See also:magistrate and
See also:scholar, was
See also:born at
See also:Dijon and studied
See also:law with a view to the magistracy . The bent of his mind, however, was towards literature and science, and, after a visit to Italy in 1739 in
See also:company with his friend
See also:Baptiste de Lacurne de Sainte-Palaye, he published his Lettres sur Petal actuel de la ville souterraine d'Herculee (Dijon, 1750), the first
See also:work upon the ruins of
See also:Herculaneum . It was during this
See also:Italian tour that he wrote his famous letters on Italy, which remained in MS. till long after his
See also:death . In 176o he published a dissertation, Du culte
See also:des dieux fetiches, which was afterwards inserted in the Encyclopedie methodique . At the solicitation of his friend Buffon, he under-took his Histoire des navigation aux terres australes, which was published in 1756, in two vols . 4to, with maps . It was in this work that de
See also:Brosses first laid down the
See also:geographical divisions of
See also:Australasia and Polynesia, which were afterwards adopted by
See also:John Pinkerton and succeeding geographers . He also contributed to the Encyclopedie the articles " Langues," " Musique," " Etymologie." In 1765 appeared his work on the origin of language, Traite de la formation mecanique des langues, the merits of which are recognized by E . B .
See also:Tylor in
See also:Primitive Culture . De Brosses had been occupied, during a
See also:part of his
See also:life, on a
See also:translation of Sallust, and in attempting to supply the lost chapters in that celebrated historian . At length in 1777 he published L'Histoire du septieme siecle de la republique romaine, 3 vols .
4to, to which is prefixed a learned life of Sallust, reprinted at the commencement of the translation of that historian by Jean Baptiste Dureau de La Malle . These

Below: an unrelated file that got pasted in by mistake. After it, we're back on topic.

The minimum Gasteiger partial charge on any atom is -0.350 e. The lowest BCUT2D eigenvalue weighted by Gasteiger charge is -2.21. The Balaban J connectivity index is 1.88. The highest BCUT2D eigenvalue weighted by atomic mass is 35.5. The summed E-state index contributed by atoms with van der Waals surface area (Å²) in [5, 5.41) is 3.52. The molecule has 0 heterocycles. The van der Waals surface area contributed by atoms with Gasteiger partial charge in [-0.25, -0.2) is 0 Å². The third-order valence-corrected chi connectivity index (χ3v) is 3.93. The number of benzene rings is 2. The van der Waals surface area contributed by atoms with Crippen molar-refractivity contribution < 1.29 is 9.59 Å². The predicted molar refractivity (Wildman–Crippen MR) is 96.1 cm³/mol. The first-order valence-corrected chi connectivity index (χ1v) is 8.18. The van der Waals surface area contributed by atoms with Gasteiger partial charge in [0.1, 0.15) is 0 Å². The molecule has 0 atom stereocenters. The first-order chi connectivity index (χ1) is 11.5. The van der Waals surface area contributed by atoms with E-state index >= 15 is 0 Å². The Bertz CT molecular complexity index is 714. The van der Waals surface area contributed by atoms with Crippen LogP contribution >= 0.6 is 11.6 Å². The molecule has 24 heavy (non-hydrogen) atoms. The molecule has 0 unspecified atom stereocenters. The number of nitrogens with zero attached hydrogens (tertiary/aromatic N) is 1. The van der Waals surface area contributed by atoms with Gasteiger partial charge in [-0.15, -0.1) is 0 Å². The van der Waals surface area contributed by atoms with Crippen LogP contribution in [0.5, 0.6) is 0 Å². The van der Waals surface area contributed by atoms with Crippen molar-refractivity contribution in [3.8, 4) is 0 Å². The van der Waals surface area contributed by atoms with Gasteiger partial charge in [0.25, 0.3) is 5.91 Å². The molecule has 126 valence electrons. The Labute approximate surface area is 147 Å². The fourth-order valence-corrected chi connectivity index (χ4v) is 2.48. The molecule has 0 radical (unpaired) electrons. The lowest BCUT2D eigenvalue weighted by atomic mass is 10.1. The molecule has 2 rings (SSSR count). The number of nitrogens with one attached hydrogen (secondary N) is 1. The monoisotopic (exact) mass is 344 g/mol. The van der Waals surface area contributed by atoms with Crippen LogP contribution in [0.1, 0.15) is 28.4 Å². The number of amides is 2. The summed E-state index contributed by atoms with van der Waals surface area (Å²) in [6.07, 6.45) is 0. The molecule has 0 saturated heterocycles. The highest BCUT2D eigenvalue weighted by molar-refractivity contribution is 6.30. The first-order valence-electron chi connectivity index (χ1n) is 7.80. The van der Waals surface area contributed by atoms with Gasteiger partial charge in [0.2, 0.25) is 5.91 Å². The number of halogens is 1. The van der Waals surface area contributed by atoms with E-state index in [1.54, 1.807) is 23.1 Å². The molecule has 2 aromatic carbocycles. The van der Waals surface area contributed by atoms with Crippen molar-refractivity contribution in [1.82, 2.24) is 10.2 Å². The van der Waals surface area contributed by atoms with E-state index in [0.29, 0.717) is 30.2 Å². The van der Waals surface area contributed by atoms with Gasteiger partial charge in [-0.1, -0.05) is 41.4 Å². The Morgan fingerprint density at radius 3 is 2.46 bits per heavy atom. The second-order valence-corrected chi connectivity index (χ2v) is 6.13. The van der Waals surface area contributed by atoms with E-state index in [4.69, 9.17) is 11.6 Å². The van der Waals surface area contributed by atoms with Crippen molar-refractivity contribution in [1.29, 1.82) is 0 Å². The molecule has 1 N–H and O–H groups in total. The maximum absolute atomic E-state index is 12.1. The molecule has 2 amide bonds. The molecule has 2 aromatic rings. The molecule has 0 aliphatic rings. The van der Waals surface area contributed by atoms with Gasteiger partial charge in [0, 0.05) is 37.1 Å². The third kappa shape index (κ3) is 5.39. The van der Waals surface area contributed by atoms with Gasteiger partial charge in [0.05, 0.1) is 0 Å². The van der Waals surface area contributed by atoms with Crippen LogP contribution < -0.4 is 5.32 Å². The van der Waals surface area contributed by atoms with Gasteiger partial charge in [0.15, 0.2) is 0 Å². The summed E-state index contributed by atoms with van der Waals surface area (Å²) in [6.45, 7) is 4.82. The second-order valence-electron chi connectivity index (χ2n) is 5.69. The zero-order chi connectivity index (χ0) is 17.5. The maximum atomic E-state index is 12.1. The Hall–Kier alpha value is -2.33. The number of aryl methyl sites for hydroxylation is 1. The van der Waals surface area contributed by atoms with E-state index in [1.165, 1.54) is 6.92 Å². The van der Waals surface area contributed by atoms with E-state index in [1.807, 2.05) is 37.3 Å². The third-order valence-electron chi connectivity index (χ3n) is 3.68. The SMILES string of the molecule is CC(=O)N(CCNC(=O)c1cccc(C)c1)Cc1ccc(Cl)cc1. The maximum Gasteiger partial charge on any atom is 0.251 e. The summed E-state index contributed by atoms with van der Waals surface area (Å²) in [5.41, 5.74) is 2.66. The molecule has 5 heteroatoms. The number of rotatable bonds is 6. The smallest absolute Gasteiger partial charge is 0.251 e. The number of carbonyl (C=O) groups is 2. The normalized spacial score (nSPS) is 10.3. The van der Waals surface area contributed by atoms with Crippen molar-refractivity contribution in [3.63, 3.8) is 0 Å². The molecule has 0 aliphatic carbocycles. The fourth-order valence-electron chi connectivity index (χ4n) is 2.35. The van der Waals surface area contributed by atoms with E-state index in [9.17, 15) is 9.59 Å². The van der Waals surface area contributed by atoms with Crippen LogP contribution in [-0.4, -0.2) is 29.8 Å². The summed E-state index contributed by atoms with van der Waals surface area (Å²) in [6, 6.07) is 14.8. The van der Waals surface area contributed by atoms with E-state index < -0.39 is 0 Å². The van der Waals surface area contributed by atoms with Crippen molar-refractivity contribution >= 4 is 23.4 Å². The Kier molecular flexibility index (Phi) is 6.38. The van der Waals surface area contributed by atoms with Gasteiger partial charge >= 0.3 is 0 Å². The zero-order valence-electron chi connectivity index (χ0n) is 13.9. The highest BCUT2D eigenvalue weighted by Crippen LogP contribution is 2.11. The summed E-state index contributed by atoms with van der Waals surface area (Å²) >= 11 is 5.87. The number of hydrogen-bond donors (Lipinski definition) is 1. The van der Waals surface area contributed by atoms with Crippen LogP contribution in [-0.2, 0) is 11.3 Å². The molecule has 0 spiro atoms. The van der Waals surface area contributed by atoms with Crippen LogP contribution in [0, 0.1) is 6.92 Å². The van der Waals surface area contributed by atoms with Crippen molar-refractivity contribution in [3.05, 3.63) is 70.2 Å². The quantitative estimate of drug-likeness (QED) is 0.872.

See also:literary occupations did not prevent the author from discharging with ability his official duties as first
See also:president of the parliament of
See also:Burgundy, nor from carrying on a
See also:constant and extensive
See also:correspondence with the most distinguished literary characters of his
See also:time . In 1758 he succeeded the
See also:marquis de Caumont in the Academie des Belles-lettres; but when in 1770 he presented himself at the French Academy, his candidature was rejected owing to Voltaire's opposition on
See also:personal grounds . Besides the
See also:works already mentioned, he wrote several
See also:memoirs and
See also:dissertations in the collections of the Academy of Inscriptions, and in those of the Academy of Dijon, and he
See also:left behind him several
See also:MSS., which were unfortunately lost during the Revolution . His letters on Italy were, however, found in MS. in the confiscated library by his son, the emigre officer Rene de Brosses, and were first published in 1799, in the uncritical edition of
See also:Antoine Serieys, under the title of Lettres historiques et critiques . A fresh edition, freed from errors and interpolations, by R .
See also:Colomb, with the title L'Italie it y a cent ans, was issued in 1836; and two subsequent reprints appeared, one edited by Poulet-Malassis, under the title Lettres familieres (1858); the other, a re-impression of Colomb's edition, under that of Le President de Brosses en Italie (1858) . See H . Mamet, Le President de Brosses, sa
See also:vie et ses ouvrages (
See also:Lille, 1874) ; also Cunisset-
See also:Carnot, " La Querelle de Voltaire et du president de Brosses," in the Revue des Deux Blondes (
See also:February 15, 1888) .
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